The Article that Teaches Cause and Effect
Erie, PA (February 19, 2017) Screenshot of multimedia project/article "Bridging the Gap Will Improve Police Accountability in Erie, Pennsylvania. (Photo Credit: Lauren Benzo)
On January 23, 2017, Journalist Lauren Benzo released a multimedia project named “Bridging the Gap Will Improve Police Accountability in Erie, Pennsylvania." The purpose of the project was to bring awareness to the fact there is lack of accountability Erie. Therefore, people have to admit that there is a problem in order to move on to ways it can be restored. Lauren Benzo was able to this with the use of text, images, videos, infographics, audio interviews, and suggestions from experts.
“Bridging the Gap Will Improve Police Accountability in Erie, Pennsylvania,” is based on the absence of criminal justice reform, the arrest of Montrice Bolden, new police training tactics, and ways on how to stop the lack of accountability in order to rebuild trust between the Erie Police Department and the urban community.
“Bridging the Gap” gained attention from many people in the Erie area, including fellow journalists, community members, and of course the Erie Police Department. There has been mixed reviews on the project stating the information was bias to an extent, yet there were reviews that were very positive.
Two weeks after the release of the project, Lisa Adams from Erie News Now had an interview with the Erie Police Chief Don Dacus on a program named “The Insider.” They spoke on subjects such as his career in the Erie Police Department, the police department’s relationship with the Afro-American community, and the use of body cameras.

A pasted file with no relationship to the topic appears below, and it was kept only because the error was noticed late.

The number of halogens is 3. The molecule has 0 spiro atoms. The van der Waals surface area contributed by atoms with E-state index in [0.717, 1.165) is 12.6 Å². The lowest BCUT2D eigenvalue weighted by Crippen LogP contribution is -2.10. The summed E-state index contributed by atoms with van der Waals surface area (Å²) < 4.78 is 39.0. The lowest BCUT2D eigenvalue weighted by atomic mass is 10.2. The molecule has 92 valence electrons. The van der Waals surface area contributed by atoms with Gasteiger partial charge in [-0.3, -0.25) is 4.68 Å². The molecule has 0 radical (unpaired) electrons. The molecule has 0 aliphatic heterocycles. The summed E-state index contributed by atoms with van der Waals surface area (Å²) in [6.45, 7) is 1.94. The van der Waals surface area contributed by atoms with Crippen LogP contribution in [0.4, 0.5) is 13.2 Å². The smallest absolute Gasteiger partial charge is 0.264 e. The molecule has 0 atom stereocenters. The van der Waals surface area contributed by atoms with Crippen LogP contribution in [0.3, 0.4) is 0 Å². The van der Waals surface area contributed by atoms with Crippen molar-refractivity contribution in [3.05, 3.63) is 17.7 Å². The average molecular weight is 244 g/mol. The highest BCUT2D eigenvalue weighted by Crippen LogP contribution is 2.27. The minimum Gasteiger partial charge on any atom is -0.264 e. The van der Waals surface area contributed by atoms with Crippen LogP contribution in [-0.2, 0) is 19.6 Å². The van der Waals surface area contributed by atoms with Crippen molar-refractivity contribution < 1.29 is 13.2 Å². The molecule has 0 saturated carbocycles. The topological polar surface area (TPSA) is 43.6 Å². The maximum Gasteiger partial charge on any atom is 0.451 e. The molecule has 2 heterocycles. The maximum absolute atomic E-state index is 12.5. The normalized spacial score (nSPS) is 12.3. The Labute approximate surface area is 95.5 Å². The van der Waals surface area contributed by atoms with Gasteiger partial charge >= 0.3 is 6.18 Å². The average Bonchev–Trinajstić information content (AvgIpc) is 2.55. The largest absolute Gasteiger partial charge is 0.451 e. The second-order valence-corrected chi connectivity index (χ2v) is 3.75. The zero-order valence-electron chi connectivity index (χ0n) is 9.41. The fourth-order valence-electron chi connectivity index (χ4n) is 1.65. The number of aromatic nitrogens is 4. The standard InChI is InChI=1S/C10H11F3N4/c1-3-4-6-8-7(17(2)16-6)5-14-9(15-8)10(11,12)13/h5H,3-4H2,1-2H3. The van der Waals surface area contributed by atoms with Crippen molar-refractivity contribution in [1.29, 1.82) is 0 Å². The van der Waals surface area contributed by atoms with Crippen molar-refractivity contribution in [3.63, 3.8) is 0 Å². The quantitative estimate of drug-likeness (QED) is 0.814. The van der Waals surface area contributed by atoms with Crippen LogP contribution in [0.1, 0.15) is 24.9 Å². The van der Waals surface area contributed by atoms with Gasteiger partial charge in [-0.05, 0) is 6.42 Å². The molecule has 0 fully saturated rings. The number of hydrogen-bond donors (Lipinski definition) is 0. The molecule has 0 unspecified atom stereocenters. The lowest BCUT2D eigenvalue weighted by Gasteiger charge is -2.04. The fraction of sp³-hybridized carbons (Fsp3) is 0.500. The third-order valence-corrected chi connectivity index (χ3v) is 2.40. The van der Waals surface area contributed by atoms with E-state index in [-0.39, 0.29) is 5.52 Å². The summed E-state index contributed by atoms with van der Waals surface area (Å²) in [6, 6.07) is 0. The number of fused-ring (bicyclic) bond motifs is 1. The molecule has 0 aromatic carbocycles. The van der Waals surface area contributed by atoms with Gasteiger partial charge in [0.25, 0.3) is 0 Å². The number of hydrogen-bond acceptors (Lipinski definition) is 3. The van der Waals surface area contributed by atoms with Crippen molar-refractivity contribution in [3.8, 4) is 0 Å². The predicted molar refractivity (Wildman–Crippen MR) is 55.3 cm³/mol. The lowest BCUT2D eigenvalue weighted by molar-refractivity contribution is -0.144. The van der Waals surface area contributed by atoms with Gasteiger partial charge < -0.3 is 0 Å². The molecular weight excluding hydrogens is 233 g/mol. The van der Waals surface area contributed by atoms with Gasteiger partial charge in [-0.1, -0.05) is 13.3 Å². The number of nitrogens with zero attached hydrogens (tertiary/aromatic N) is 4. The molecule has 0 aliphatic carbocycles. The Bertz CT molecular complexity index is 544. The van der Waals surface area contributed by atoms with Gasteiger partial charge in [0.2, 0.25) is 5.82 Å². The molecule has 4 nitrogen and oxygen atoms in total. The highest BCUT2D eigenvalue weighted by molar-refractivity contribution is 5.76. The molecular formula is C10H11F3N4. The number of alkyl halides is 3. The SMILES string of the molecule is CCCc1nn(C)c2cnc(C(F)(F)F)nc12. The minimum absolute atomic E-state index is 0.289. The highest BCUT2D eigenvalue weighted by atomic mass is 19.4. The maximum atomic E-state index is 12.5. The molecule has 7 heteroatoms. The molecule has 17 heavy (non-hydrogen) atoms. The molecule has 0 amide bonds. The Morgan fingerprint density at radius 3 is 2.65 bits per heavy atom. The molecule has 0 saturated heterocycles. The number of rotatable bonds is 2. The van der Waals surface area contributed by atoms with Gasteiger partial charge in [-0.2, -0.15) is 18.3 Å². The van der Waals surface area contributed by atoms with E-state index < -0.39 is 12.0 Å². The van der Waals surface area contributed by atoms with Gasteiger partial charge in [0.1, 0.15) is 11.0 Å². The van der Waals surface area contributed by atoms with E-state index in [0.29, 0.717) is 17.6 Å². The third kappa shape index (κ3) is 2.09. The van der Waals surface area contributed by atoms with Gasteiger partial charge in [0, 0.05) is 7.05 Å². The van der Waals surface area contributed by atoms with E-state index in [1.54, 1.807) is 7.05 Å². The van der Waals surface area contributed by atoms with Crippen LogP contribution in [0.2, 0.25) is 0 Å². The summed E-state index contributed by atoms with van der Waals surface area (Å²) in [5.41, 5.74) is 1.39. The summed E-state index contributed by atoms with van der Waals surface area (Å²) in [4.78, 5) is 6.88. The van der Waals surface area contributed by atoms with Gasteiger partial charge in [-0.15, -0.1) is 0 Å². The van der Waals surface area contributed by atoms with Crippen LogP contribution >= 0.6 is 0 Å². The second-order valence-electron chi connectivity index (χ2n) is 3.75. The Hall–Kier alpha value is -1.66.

As stated in “Bridging the Gap,” Erie City Council Member Sonya Arrington was very vocal on the use of body cameras and she feels that they are in need. Actually, every expert interviewed for the project stated that the use of body cameras are in fact needed in Erie. They also added that they will not only help the citizens, but also the police officers.
Computer Law & Security Review conducted a study named, “Body-Worn Cameras for Police Accountability: Opportunities and Risks.” It states, “The use of body-worn cameras by police forces around the world is spreading quickly. The resulting mobile and ubiquitous surveillance is often marketed as an instrument for accountability and an effective way of reducing violence, discrimination, or corruption. It also involves remarkable potential for intrusion into the privacy of both individuals and police agents.”
Video Credit: The Insider/Erie News Now
During his interview with Lisa Adams, Erie Police Chief Dacus revealed that the Erie Police Department will not adopt the use of body cameras. At the 11:40 mark of the video, Erie Police Chief Don Dacus stated, “It’s not a crime reduction tool. It is a police-monitoring tool. And when you look at our numbers as far as citizen’s complaints, the whole reason why the DOJ has gone into other cities like Chicago and Ferguson and implemented monitors… to implement body camera… it is to reduce the number of citizen complaints and have officer accountability.”